The timing couldn’t be better for me to write this blog post, as I’ve just had a negative experience trying to buy a new exercise bike online this week.
You’ll notice I said ‘trying’, as I’ve already picked out the one I want but it’s been two days now and I’m still waiting for a proper answer from the store!
It’s frustrating as online shopping is meant to be instant, convenient and fun. That exercise bike has just turned into the proverbial sandcastle: incredibly beautiful when it’s built but just one little mistake washed it all away.
If you don’t convert visitors into customers, you’re losing sales!
It’s the smart business owner that knows a successful website goes hand in hand with conversion rates. Sales are essential to maintain your business, and to sell your products and/or services you need a website that is optimised to convert — otherwise it’s just a pretty online brochure.
We all get overwhelmed sometimes by the sheer amount of work we have to do to be successful, but let’s take a moment to break it down into bite-size pieces so you can better understand how to convert visitors into customers.
1. Focus on benefits, not features
Caring about features comes secondary to your potential buyers. Quite logically, your customer doesn’t place the most importance on the whiz-bang features of your product; they care about the benefits.
How is the product going to benefit them, make their life easier, help them achieve their goal? Describe exactly what problems your product solves, and you’ll routinely convert more sales than if you waffled on only about features.
2. Give helpful answers to streamline the sales process
With my experience this week, the store did email me back promptly (fabulous!), but all they did was answer my questions with more questions.
I don’t have time for this, was my first thought. Offer me a range of solutions based on the scenario I gave you and your previous experience.
Because I was desperate for this bike and it came with a great deal, I (stupidly) wrote back, helping them. Do you see where I’m going with this? I shouldn’t have to help them. I’m the customer!
I’ll rephrase, I was the customer. As you build your product pages, pre-empt questions that your visitor may ask and throw them a bone by threading the answers throughout your website and product descriptions. You need to anticipate your audience’s reactions to what you’re offering.
3. Understand the importance of copywriting
First and foremost, your sales copy either sells for you or it doesn’t. Learning to write like a pro takes practice, and with anything practice makes perfect. The more you do it, the better and faster you’ll become.
If writing copy is really not one of your strengths, then it’s a wise move to hire a professional copywriter to do this for you. The copy you receive will pay for itself over and over again because it’ll convert visitors into customers.
4. Use attractive images and make your product the hero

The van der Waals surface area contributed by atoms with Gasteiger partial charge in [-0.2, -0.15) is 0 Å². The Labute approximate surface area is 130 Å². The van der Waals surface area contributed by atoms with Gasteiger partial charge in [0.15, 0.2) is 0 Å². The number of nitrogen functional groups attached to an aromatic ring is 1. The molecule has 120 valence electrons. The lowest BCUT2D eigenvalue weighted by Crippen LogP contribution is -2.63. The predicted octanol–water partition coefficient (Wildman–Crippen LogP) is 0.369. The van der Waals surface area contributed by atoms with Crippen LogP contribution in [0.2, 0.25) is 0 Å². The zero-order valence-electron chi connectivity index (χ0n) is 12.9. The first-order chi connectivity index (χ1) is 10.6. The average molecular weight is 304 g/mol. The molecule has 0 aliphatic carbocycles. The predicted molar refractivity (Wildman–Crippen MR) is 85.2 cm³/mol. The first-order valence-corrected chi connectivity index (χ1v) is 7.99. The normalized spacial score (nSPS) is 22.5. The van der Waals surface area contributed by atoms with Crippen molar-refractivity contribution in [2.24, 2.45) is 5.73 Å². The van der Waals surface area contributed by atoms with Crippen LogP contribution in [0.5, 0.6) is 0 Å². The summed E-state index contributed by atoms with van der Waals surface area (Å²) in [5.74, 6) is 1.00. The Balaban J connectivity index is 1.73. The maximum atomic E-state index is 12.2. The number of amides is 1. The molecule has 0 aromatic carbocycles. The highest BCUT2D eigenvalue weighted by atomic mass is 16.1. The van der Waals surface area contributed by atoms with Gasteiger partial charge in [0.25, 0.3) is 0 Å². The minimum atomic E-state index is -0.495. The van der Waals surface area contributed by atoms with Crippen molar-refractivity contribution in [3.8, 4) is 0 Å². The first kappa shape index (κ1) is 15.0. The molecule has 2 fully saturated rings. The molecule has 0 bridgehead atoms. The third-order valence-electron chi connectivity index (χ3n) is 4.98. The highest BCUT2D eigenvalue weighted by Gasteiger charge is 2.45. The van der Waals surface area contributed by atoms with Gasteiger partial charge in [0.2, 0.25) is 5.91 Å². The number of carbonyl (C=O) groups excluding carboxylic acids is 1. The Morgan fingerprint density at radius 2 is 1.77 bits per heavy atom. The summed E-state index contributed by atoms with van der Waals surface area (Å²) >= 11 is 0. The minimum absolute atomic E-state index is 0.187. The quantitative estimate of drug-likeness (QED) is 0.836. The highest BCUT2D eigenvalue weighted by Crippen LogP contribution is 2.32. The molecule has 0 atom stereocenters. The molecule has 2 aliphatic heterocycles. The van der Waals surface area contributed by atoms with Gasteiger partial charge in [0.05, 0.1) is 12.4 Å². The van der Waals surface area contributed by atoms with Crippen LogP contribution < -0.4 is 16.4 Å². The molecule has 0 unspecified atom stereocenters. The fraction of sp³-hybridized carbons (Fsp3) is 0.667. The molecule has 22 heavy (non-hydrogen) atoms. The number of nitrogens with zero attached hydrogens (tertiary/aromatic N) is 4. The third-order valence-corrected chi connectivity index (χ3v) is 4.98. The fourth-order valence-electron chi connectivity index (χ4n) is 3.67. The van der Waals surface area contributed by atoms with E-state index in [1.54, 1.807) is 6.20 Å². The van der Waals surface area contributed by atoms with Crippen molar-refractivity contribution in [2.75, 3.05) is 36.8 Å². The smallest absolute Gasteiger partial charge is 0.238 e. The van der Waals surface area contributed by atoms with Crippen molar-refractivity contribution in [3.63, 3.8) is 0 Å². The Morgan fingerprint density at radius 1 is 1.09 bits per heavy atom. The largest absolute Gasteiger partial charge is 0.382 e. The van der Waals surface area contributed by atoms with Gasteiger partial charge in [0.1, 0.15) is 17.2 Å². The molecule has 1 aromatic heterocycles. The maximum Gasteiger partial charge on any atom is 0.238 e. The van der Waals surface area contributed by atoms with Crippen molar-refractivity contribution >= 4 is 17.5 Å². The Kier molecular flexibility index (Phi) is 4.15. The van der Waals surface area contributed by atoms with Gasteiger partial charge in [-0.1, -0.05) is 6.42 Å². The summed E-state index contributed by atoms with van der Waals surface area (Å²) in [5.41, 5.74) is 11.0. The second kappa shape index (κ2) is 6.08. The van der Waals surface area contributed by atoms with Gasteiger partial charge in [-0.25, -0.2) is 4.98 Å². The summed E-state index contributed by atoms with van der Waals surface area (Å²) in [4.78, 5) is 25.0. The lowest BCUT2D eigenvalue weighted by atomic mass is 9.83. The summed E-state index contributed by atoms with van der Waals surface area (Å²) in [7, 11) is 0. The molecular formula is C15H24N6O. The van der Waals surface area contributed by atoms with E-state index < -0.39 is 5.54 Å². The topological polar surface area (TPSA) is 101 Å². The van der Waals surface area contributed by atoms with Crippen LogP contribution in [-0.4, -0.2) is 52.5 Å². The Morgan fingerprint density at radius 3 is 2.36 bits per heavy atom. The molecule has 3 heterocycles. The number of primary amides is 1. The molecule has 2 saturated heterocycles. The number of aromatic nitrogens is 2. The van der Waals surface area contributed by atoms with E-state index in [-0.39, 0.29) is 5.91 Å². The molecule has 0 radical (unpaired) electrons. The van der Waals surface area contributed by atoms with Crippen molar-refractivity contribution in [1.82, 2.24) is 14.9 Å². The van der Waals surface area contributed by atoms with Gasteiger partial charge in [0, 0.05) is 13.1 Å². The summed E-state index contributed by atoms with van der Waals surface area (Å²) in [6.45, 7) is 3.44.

The website images paired with your products can make or break the sale. Bad, ugly or blurry images will subconsciously kill any desire for an item. It’s worth putting in a little more time to ensure your images do your products justice.
I could go on and on about colour palette and philosophy here, being a graphic designer, but you get the idea. A golden rule for your colour palette is keep to the ‘maximum three colour rule’. At the very most you can use four colours (the fourth colour being an accent only).
5. Get what you want with the call to action (CTA)
To reiterate from my last post, 12 eCommerce Website Tips that Will Boost Your Sales, conversions are all about directing your audience to what they should do next with pretty buttons, graphics and/or links. One of the biggest sales dampeners is the wishy-washy or nonexistent CTA. Make your CTAs matter, and make them clean, concise and purposeful.
6. Stay ahead of the traffic curve with search engine optimisation (SEO)
Do take the time to write unique titles and meta descriptions/excerpts for each and every page, post and product on your website. Google, as sophisticated as she is, thinks the very same meta data on different pages means duplicate content, and these days she may even penalise you for it.
Side note (I get question a lot): How do you know if Google has already penalised you for something you weren’t even aware of? Answer: You can check in your Google Webmaster Tools dashboard to see if Google has sent you a very obvious notification (you’ll see a new message pop up) of a penalty.
Deploy these tips on your website and convert visitors into customers
So, there you have it — more ideas for you to ponder. Sometimes all it takes are some minor tweaks here and there to improve conversion rates.
The great news (especially if you have a self-hosted WordPress website) is the power is in your hands to make your website a lean, mean, 24/7 selling machine! Go out there and make it happen.